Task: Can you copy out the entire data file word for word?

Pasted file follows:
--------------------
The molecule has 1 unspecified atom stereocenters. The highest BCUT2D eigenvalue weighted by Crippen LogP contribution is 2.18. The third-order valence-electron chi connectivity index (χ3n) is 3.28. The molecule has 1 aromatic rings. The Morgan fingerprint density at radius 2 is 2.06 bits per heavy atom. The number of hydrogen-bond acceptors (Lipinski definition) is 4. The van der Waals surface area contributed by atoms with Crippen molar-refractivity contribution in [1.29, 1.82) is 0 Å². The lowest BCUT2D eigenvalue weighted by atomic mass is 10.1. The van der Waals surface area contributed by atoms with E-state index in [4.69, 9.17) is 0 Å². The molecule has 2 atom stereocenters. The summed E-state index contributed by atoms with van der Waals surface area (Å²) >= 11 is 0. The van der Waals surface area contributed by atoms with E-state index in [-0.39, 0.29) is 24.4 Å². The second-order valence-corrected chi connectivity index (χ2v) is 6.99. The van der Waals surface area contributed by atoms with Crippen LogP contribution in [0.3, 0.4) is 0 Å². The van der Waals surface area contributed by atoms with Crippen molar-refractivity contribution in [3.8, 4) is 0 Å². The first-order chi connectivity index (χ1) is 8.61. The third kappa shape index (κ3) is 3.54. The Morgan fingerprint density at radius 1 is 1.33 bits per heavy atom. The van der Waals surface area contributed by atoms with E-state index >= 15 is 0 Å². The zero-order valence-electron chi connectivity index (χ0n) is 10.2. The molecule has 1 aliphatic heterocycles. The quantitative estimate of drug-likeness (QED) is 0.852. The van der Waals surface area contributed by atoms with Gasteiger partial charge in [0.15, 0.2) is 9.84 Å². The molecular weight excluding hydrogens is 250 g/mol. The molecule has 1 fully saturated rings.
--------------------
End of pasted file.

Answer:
The molecule has 1 unspecified atom stereocenters. The highest BCUT2D eigenvalue weighted by Crippen LogP contribution is 2.18. The third-order valence-electron chi connectivity index (χ3n) is 3.28. The molecule has 1 aromatic rings. The Morgan fingerprint density at radius 2 is 2.06 bits per heavy atom. The number of hydrogen-bond acceptors (Lipinski definition) is 4. The van der Waals surface area contributed by atoms with Crippen molar-refractivity contribution in [1.29, 1.82) is 0 Å². The lowest BCUT2D eigenvalue weighted by atomic mass is 10.1. The van der Waals surface area contributed by atoms with E-state index in [4.69, 9.17) is 0 Å². The molecule has 2 atom stereocenters. The summed E-state index contributed by atoms with van der Waals surface area (Å²) >= 11 is 0. The van der Waals surface area contributed by atoms with E-state index in [-0.39, 0.29) is 24.4 Å². The second-order valence-corrected chi connectivity index (χ2v) is 6.99. The van der Waals surface area contributed by atoms with Crippen LogP contribution in [0.3, 0.4) is 0 Å². The van der Waals surface area contributed by atoms with Crippen molar-refractivity contribution in [3.8, 4) is 0 Å². The first-order chi connectivity index (χ1) is 8.61. The third kappa shape index (κ3) is 3.54. The Morgan fingerprint density at radius 1 is 1.33 bits per heavy atom. The van der Waals surface area contributed by atoms with E-state index >= 15 is 0 Å². The zero-order valence-electron chi connectivity index (χ0n) is 10.2. The molecule has 1 aliphatic heterocycles. The quantitative estimate of drug-likeness (QED) is 0.852. The van der Waals surface area contributed by atoms with Gasteiger partial charge in [0.15, 0.2) is 9.84 Å². The molecular weight excluding hydrogens is 250 g/mol. The molecule has 1 fully saturated rings.